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Category Archive: evolution

Mar 11 2013

Paleofantasy: When people act like cavemen because they misunderstand evolution

I’ve been waiting so long for someone to write this book. Salon has a great interview with Marlene Zuk, evolutionary biologist who just wrote “Paleofantasy: What evolution really tells us about sex, diet, and how we live.” The Paleo diet? How evolution surprisingly supports 1950s gender roles? Yeah, those ideas aren’t actually supported by evolution …

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Feb 12 2013

Happy Darwin Day!

It’s my annual excuse to post my favorite Darwin related image: Unfortunately I don’t have time to write up a substantial Darwin-themed post… ironically because I’ve been working on a group presentation for my Philosophy of the Genome class on the eclipse of Darwinism and the following modern evolutionary synthesis. Are any of you taking …

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Feb 04 2013

Pokébiology 101: “Evolution” and the enigma of Eevee

BulbasaurEvolution

(Click here for the introductory post to Pokébiology 101) You know I had to start my Pokébiology 101 series with the most famously scientifically inaccurate part of Pokémon: evolution. In the Pokémon world, “evolution” means something different from what you might have learned in your biology classes. …Well, what you should have learned in your biology …

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Aug 09 2012

What if our family tree was still around?

Sometimes I wonder what our world would be like if our evolutionary relatives were still around. How would things be different with intelligent cousins like Neanderthals in the mix? Would we just be perpetually trying to kill them off, since that’s probably what helped them originally go extinct? Would there be nations of Neanderthals or …

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Jun 16 2012

My research part 4: How did microRNA convergently evolve?

miRNAbiogenesis

How could microRNA have evolved to have such similar structure and function in plants and animals after evolving independently? You must be thinking, “What are the odds?!” If evolution boiled down to nothing but random chance, the odds seem staggering indeed. No, I’m not about to say God guided evolution. What happens is there are certain traits …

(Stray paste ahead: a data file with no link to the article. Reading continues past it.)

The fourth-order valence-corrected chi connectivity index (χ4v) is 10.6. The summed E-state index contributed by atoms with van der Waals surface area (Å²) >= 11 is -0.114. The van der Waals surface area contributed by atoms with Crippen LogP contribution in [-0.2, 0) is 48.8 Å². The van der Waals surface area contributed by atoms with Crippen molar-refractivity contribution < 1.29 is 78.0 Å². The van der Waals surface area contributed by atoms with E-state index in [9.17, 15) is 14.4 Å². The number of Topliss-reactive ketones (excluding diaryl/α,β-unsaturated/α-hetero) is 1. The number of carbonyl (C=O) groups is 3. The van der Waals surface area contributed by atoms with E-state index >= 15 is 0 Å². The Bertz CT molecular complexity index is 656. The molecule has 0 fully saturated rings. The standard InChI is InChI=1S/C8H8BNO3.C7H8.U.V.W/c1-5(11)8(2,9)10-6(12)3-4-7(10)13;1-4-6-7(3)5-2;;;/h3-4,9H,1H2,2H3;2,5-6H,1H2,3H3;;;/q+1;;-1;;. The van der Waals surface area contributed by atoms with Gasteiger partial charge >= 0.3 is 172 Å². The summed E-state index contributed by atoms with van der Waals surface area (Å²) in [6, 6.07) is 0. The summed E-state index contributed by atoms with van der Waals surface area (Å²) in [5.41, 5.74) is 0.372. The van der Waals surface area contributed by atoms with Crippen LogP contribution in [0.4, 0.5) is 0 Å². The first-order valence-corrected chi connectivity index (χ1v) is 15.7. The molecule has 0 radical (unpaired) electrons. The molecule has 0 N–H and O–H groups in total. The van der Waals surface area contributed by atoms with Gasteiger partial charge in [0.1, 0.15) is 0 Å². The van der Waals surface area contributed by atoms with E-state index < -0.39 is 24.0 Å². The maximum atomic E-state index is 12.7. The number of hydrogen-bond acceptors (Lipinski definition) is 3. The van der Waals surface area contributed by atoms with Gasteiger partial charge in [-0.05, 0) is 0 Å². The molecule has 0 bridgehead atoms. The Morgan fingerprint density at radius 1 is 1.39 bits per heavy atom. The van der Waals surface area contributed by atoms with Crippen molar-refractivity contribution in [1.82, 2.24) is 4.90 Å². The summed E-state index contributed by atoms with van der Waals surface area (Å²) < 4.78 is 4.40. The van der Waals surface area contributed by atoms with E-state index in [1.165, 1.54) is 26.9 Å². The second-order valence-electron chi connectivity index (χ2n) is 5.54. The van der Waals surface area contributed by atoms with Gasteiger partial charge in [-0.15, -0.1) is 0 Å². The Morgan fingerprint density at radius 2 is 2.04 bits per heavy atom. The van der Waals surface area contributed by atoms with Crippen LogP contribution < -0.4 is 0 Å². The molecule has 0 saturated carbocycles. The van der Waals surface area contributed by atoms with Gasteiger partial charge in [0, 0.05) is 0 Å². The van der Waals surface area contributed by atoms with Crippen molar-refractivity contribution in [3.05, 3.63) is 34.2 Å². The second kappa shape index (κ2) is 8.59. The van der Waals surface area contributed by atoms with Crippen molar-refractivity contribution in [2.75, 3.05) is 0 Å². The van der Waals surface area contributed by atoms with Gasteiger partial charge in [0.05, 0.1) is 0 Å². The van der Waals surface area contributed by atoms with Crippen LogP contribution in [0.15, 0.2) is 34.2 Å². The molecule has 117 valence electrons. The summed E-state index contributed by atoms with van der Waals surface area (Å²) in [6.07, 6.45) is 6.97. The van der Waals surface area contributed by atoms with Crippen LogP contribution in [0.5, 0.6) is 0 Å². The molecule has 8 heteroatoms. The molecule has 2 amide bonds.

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Jun 16 2012

My research part 3: MicroRNA in plants

Since my research focuses on primates, I don’t exactly work with plant microRNAs. But they’re still fascinating enough that I wanted to touch on them. Plant and animal microRNAs are very similar – they’re approximately 22 nucleotides in length, they’re processed from larger hairpin structures, and they function by downregulating messenger RNA. But they have …

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Jun 16 2012

My research part 2: MicroRNA evolution

Like I said previously, microRNA is typically highly conserved (have the same sequence) across animals because it’s involved in such important biological processes. But some microRNA isn’t conserved, which makes it particularly interesting. Is it not conserved because it just doesn’t have an important function? Is it not conserved because the divergent microRNA confers a …

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Jun 05 2012

You’re invited: Genomics of Non-model Organisms

I’m on the student/postdoc-lead organizing committee for the following symposium. If the topic sounds appealing and you’re near Seattle, come check it out! As a warning, the talks won’t be tailored for a totally layman audience, but if you have some biology background or just passionate interest, it should be really great! 2012 Genome Training …

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May 03 2012

Apples – you can’t explain that!

apple1

More tweets I get from Christians: I replied with this link. Next someone’s going to try to make the argument that bananas were designed by God to perfectly fit in our hands! Ha! …Oh wait.

Apr 19 2012

Dear E. O. Wilson: Please retire or stick to ants

Tonight I went to a talk at Seattle Town Hall by E. O. Wilson, one of the most famous evolutionary biologists still alive today. I admit I went for two different reasons. One, Wilson is super famous and also very old, and I wanted a chance to see him speak because another chance might not …

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